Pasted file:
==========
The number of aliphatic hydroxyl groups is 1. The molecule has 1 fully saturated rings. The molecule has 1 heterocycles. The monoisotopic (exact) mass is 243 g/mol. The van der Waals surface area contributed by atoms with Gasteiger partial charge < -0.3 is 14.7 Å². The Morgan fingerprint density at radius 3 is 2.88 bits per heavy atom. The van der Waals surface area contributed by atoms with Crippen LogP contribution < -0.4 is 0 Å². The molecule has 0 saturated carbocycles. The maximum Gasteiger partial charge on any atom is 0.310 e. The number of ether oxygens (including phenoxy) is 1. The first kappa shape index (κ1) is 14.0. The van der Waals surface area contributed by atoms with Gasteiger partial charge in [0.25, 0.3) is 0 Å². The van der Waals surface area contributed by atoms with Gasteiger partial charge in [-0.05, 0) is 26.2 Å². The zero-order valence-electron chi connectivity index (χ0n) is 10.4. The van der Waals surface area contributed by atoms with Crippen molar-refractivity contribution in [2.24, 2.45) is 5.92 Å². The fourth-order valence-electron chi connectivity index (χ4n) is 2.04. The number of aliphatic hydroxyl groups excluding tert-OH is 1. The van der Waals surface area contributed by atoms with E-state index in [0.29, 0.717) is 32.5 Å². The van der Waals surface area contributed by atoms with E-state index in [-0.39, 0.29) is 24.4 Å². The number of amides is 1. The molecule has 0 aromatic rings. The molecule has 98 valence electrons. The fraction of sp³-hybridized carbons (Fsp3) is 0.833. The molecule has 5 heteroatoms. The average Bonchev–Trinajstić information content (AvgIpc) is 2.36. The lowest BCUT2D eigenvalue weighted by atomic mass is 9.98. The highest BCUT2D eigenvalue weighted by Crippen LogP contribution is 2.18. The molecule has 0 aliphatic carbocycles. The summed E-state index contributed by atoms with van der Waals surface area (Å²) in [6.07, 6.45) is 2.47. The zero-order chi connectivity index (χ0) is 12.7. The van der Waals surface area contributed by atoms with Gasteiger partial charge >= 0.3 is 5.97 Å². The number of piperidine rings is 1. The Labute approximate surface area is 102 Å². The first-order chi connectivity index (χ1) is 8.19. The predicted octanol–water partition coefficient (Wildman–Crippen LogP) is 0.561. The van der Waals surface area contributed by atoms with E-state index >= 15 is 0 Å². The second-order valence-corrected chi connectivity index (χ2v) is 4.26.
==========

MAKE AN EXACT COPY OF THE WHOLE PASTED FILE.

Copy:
The number of aliphatic hydroxyl groups is 1. The molecule has 1 fully saturated rings. The molecule has 1 heterocycles. The monoisotopic (exact) mass is 243 g/mol. The van der Waals surface area contributed by atoms with Gasteiger partial charge < -0.3 is 14.7 Å². The Morgan fingerprint density at radius 3 is 2.88 bits per heavy atom. The van der Waals surface area contributed by atoms with Crippen LogP contribution < -0.4 is 0 Å². The molecule has 0 saturated carbocycles. The maximum Gasteiger partial charge on any atom is 0.310 e. The number of ether oxygens (including phenoxy) is 1. The first kappa shape index (κ1) is 14.0. The van der Waals surface area contributed by atoms with Gasteiger partial charge in [0.25, 0.3) is 0 Å². The van der Waals surface area contributed by atoms with Gasteiger partial charge in [-0.05, 0) is 26.2 Å². The zero-order valence-electron chi connectivity index (χ0n) is 10.4. The van der Waals surface area contributed by atoms with Crippen molar-refractivity contribution in [2.24, 2.45) is 5.92 Å². The fourth-order valence-electron chi connectivity index (χ4n) is 2.04. The number of aliphatic hydroxyl groups excluding tert-OH is 1. The van der Waals surface area contributed by atoms with E-state index in [0.29, 0.717) is 32.5 Å². The van der Waals surface area contributed by atoms with E-state index in [-0.39, 0.29) is 24.4 Å². The number of amides is 1. The molecule has 0 aromatic rings. The molecule has 98 valence electrons. The fraction of sp³-hybridized carbons (Fsp3) is 0.833. The molecule has 5 heteroatoms. The average Bonchev–Trinajstić information content (AvgIpc) is 2.36. The lowest BCUT2D eigenvalue weighted by atomic mass is 9.98. The highest BCUT2D eigenvalue weighted by Crippen LogP contribution is 2.18. The molecule has 0 aliphatic carbocycles. The summed E-state index contributed by atoms with van der Waals surface area (Å²) in [6.07, 6.45) is 2.47. The zero-order chi connectivity index (χ0) is 12.7. The van der Waals surface area contributed by atoms with Gasteiger partial charge >= 0.3 is 5.97 Å². The number of piperidine rings is 1. The Labute approximate surface area is 102 Å². The first-order chi connectivity index (χ1) is 8.19. The predicted octanol–water partition coefficient (Wildman–Crippen LogP) is 0.561. The van der Waals surface area contributed by atoms with E-state index >= 15 is 0 Å². The second-order valence-corrected chi connectivity index (χ2v) is 4.26.